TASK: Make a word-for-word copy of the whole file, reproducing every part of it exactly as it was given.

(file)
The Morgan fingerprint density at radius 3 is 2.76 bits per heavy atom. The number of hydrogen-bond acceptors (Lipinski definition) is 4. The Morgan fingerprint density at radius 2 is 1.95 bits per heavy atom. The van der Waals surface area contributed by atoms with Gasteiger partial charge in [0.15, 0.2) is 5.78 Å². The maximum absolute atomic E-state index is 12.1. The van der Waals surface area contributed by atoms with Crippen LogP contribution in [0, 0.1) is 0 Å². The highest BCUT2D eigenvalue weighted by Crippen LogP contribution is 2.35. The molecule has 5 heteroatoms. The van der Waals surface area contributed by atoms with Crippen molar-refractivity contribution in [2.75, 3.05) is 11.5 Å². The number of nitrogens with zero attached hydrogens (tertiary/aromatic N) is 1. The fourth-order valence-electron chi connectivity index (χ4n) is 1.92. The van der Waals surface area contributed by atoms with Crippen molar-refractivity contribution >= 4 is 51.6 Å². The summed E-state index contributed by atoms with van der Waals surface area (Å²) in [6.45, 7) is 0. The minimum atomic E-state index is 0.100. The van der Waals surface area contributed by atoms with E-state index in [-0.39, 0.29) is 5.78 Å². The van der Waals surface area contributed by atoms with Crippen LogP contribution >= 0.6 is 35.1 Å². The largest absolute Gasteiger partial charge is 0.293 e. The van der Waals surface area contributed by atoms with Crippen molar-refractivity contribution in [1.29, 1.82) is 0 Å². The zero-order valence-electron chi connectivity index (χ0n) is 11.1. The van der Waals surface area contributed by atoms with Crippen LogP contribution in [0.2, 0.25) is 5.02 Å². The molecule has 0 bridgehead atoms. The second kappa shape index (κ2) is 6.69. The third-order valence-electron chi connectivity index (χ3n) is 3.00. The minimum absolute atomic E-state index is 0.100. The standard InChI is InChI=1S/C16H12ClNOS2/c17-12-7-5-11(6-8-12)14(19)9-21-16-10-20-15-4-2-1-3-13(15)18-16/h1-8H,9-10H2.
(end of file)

The Morgan fingerprint density at radius 3 is 2.76 bits per heavy atom. The number of hydrogen-bond acceptors (Lipinski definition) is 4. The Morgan fingerprint density at radius 2 is 1.95 bits per heavy atom. The van der Waals surface area contributed by atoms with Gasteiger partial charge in [0.15, 0.2) is 5.78 Å². The maximum absolute atomic E-state index is 12.1. The van der Waals surface area contributed by atoms with Crippen LogP contribution in [0, 0.1) is 0 Å². The highest BCUT2D eigenvalue weighted by Crippen LogP contribution is 2.35. The molecule has 5 heteroatoms. The van der Waals surface area contributed by atoms with Crippen molar-refractivity contribution in [2.75, 3.05) is 11.5 Å². The number of nitrogens with zero attached hydrogens (tertiary/aromatic N) is 1. The fourth-order valence-electron chi connectivity index (χ4n) is 1.92. The van der Waals surface area contributed by atoms with Crippen molar-refractivity contribution >= 4 is 51.6 Å². The summed E-state index contributed by atoms with van der Waals surface area (Å²) in [6.45, 7) is 0. The minimum atomic E-state index is 0.100. The van der Waals surface area contributed by atoms with E-state index in [-0.39, 0.29) is 5.78 Å². The van der Waals surface area contributed by atoms with Crippen LogP contribution >= 0.6 is 35.1 Å². The largest absolute Gasteiger partial charge is 0.293 e. The van der Waals surface area contributed by atoms with Crippen molar-refractivity contribution in [1.29, 1.82) is 0 Å². The zero-order valence-electron chi connectivity index (χ0n) is 11.1. The van der Waals surface area contributed by atoms with Crippen LogP contribution in [0.2, 0.25) is 5.02 Å². The molecule has 0 bridgehead atoms. The second kappa shape index (κ2) is 6.69. The third-order valence-electron chi connectivity index (χ3n) is 3.00. The minimum absolute atomic E-state index is 0.100. The standard InChI is InChI=1S/C16H12ClNOS2/c17-12-7-5-11(6-8-12)14(19)9-21-16-10-20-15-4-2-1-3-13(15)18-16/h1-8H,9-10H2.